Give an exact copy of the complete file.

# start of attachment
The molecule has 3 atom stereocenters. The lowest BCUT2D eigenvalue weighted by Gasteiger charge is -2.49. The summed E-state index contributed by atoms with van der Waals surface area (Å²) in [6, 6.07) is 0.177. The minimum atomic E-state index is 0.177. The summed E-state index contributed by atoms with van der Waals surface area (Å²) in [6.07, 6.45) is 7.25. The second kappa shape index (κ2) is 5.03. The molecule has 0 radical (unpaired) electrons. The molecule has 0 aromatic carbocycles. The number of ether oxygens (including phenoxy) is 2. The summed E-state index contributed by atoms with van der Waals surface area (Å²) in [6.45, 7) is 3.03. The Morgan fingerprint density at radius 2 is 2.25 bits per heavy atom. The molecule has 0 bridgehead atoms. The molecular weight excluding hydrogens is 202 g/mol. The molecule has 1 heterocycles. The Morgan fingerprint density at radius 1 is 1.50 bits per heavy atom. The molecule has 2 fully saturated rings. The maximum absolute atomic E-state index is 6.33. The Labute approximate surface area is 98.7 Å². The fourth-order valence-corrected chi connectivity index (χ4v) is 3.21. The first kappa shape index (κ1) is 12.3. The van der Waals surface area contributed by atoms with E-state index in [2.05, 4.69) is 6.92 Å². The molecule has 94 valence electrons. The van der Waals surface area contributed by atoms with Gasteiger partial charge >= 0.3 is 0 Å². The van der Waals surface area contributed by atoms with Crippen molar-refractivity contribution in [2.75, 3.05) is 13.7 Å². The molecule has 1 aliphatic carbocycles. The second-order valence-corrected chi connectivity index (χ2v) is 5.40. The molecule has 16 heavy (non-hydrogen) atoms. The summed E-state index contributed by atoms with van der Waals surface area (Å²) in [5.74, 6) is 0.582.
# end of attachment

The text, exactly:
The molecule has 3 atom stereocenters. The lowest BCUT2D eigenvalue weighted by Gasteiger charge is -2.49. The summed E-state index contributed by atoms with van der Waals surface area (Å²) in [6, 6.07) is 0.177. The minimum atomic E-state index is 0.177. The summed E-state index contributed by atoms with van der Waals surface area (Å²) in [6.07, 6.45) is 7.25. The second kappa shape index (κ2) is 5.03. The molecule has 0 radical (unpaired) electrons. The molecule has 0 aromatic carbocycles. The number of ether oxygens (including phenoxy) is 2. The summed E-state index contributed by atoms with van der Waals surface area (Å²) in [6.45, 7) is 3.03. The Morgan fingerprint density at radius 2 is 2.25 bits per heavy atom. The molecule has 0 bridgehead atoms. The molecular weight excluding hydrogens is 202 g/mol. The molecule has 1 heterocycles. The Morgan fingerprint density at radius 1 is 1.50 bits per heavy atom. The molecule has 2 fully saturated rings. The maximum absolute atomic E-state index is 6.33. The Labute approximate surface area is 98.7 Å². The fourth-order valence-corrected chi connectivity index (χ4v) is 3.21. The first kappa shape index (κ1) is 12.3. The van der Waals surface area contributed by atoms with E-state index in [2.05, 4.69) is 6.92 Å². The molecule has 94 valence electrons. The van der Waals surface area contributed by atoms with Gasteiger partial charge >= 0.3 is 0 Å². The van der Waals surface area contributed by atoms with Crippen molar-refractivity contribution in [2.75, 3.05) is 13.7 Å². The molecule has 1 aliphatic carbocycles. The second-order valence-corrected chi connectivity index (χ2v) is 5.40. The molecule has 16 heavy (non-hydrogen) atoms. The summed E-state index contributed by atoms with van der Waals surface area (Å²) in [5.74, 6) is 0.582.